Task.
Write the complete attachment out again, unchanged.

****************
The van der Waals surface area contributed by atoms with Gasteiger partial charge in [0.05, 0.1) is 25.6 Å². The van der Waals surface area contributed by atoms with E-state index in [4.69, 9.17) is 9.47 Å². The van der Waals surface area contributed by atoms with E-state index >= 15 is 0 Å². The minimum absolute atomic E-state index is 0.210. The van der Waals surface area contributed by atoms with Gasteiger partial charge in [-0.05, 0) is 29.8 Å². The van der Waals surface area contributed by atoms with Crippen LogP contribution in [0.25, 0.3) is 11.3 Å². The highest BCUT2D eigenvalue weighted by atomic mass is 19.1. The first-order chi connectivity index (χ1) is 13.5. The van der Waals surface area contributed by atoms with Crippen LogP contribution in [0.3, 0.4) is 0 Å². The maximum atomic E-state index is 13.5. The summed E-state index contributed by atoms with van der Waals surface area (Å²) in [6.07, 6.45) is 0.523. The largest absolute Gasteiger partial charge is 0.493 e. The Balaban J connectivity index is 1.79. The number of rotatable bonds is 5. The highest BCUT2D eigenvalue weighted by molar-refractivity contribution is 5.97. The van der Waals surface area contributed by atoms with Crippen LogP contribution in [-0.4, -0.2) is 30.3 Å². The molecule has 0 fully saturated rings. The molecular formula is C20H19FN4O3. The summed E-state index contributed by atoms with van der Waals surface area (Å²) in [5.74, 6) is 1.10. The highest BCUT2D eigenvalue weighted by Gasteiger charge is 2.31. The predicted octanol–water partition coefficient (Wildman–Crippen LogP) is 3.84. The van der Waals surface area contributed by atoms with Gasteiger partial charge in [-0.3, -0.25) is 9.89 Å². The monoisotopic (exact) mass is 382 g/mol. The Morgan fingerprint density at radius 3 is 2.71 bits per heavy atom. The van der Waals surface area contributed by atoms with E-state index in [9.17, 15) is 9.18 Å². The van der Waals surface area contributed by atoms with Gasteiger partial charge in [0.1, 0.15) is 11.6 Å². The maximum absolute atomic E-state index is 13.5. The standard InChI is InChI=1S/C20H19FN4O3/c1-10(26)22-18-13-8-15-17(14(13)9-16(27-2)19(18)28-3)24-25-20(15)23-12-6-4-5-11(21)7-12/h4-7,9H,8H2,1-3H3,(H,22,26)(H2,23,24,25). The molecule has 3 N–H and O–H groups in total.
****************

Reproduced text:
The van der Waals surface area contributed by atoms with Gasteiger partial charge in [0.05, 0.1) is 25.6 Å². The van der Waals surface area contributed by atoms with E-state index in [4.69, 9.17) is 9.47 Å². The van der Waals surface area contributed by atoms with E-state index >= 15 is 0 Å². The minimum absolute atomic E-state index is 0.210. The van der Waals surface area contributed by atoms with Gasteiger partial charge in [-0.05, 0) is 29.8 Å². The van der Waals surface area contributed by atoms with Crippen LogP contribution in [0.25, 0.3) is 11.3 Å². The highest BCUT2D eigenvalue weighted by atomic mass is 19.1. The first-order chi connectivity index (χ1) is 13.5. The van der Waals surface area contributed by atoms with Crippen LogP contribution in [0.3, 0.4) is 0 Å². The maximum atomic E-state index is 13.5. The summed E-state index contributed by atoms with van der Waals surface area (Å²) in [6.07, 6.45) is 0.523. The largest absolute Gasteiger partial charge is 0.493 e. The Balaban J connectivity index is 1.79. The number of rotatable bonds is 5. The highest BCUT2D eigenvalue weighted by molar-refractivity contribution is 5.97. The van der Waals surface area contributed by atoms with Crippen LogP contribution in [-0.4, -0.2) is 30.3 Å². The molecule has 0 fully saturated rings. The molecular formula is C20H19FN4O3. The summed E-state index contributed by atoms with van der Waals surface area (Å²) in [5.74, 6) is 1.10. The highest BCUT2D eigenvalue weighted by Gasteiger charge is 2.31. The predicted octanol–water partition coefficient (Wildman–Crippen LogP) is 3.84. The van der Waals surface area contributed by atoms with Gasteiger partial charge in [-0.3, -0.25) is 9.89 Å². The monoisotopic (exact) mass is 382 g/mol. The Morgan fingerprint density at radius 3 is 2.71 bits per heavy atom. The van der Waals surface area contributed by atoms with E-state index in [9.17, 15) is 9.18 Å². The van der Waals surface area contributed by atoms with Gasteiger partial charge in [0.1, 0.15) is 11.6 Å². The maximum absolute atomic E-state index is 13.5. The standard InChI is InChI=1S/C20H19FN4O3/c1-10(26)22-18-13-8-15-17(14(13)9-16(27-2)19(18)28-3)24-25-20(15)23-12-6-4-5-11(21)7-12/h4-7,9H,8H2,1-3H3,(H,22,26)(H2,23,24,25). The molecule has 3 N–H and O–H groups in total.